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Rasselas Summary

The History of Rasselas, Prince of Abyssinia, Samuel Johnson's "philosophical romance" concerns the desire of the eponymous protagonist to discover whether it's possible for mankind to attain happiness. Although he himself has lived a life of unbroken serenity amidst boundless luxuries in a beautiful setting, both aptly and ironically named Happy Valley, the twenty-six-year old prince has become sated with this existence, and is anything but a happy man.

After numerous failed efforts to interest himself in local affairs, Rasselas seeks to escape from Happy Valley but finds every path has been blocked. He meets Imlac, a visiting sage, who describes for the prince the pain and oppression of a world yet unseen by him, with the tale of his own vicissitudes therein. Listening to this narrative makes the prince even more eager to see the outer world himself, and with the wise man's guidance, digs a tunnel through the mountains to escape. The prince's favorite sister Nekayah, as dissatisfied as her brother, joins them on their journey, accompanied by her maidservant, Pekuah.

As they travel through the world, the initial astonishment of the royal siblings fades as Imlac instructs them in the endlessly varied manners of the human race. Rasselas continues in his search to solve the mystery of happiness, but finds it as frustratingly elusive as he had in Happy Valley. Neither the pursuit of sensual pleasures, the possession of wealth, nor the attainment of learning seem to guarantee his intangible objective. Nekayah, who has spent much of her time in observing domestic life, also is saddened to find a status quo of discontent.

At Imlac's suggestion, Rasselas and Nekayah join him in visiting a pyramid, while leaving the claustrophobic Pekuah to rest in their tent. After reflecting on the folly of the royal vanity that built such a monument, the trio emerge into the light to find that Pekuah has been seized by Arab horseman. Rasselas is eager to give chase, but Imlac reminds him that they are no match for Pekuah's captors. Nekayah is grief-stricken.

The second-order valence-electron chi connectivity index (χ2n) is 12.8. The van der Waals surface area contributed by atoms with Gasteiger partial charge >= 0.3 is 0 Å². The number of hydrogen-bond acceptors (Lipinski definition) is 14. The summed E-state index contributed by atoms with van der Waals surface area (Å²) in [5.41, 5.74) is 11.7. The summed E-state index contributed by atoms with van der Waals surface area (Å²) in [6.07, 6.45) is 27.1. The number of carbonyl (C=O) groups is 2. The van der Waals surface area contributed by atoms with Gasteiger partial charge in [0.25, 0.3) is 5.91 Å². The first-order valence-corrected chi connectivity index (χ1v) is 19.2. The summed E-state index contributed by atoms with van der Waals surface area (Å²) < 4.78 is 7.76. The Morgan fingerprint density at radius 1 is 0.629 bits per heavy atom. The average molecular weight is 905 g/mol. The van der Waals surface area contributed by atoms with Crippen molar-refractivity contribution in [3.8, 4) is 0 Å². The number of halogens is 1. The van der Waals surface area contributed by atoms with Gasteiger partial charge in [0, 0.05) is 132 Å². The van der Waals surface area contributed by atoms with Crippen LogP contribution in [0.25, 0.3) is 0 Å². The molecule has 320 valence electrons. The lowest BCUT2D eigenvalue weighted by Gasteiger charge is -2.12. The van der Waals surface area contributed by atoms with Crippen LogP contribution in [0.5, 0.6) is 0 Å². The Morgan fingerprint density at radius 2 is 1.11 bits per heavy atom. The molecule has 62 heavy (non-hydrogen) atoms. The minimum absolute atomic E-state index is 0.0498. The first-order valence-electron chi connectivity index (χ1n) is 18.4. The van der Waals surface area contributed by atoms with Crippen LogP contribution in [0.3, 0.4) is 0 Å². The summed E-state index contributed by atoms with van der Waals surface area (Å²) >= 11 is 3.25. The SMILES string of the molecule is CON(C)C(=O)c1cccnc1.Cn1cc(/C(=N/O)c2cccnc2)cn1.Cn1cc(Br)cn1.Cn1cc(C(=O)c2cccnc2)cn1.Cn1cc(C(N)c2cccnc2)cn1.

The search for Pekuah continues as Nekayah languishes, but after seven months, the princess if overjoyed when they learn that her maid is alive. She is being held by an Arab chief who demands a ransom for her return, which they immediately pay.

Order restored, the travelers contemplate the future. When Rasselas declares to Imlac that he is considering a solitary life devoted to learning and literary pursuits, the sage tells him about an erudite astronomer friend, seemingly perfect in every way, who one day quietly revealed to him his godlike control of the universe, and his intention to pass this power on to Imlac. Such madness, he warns, is the potential danger of a solitary life. Fascinated by this astronomer, the women demand that Imlac arrange a visit, and over a period of months in their company, the man gradually regains his sanity.

But, what ultimately does Rasselas determine to be the source of human happiness? Perhaps this quote comes closest to Johnson's belief:

Such, said Nekayah, is the state of life, that none are happy but by the anticipation of change: the change itself is nothing; when we have made it, the next wish is to change again. The world isn't yet exhausted; let me see something tomorrow which I never saw before.


(Masterpieces of World Literature, Critical Edition)

Rasselas, Johnson’s most famous work, was written rapidly to pay the expenses of his mother’s funeral and published anonymously. It tells in forty-nine brief chapters what seems at first to be a simple story with a clear moral. A young prince, Rasselas, is imprisoned in his Abyssinian birthplace, the Happy Valley. It is a paradise surrounded by mountains, which, once left, cannot be reentered. Although his life seems perfect, Rasselas is nonetheless bored and unhappy. He manages to escape from his home together with his tutor, Imlac, his sister, Nekayah, and her maid, Pekuah. They set out for Cairo on a quest for a kind of life that will bring happiness.

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(The entire section is 2,484 words.)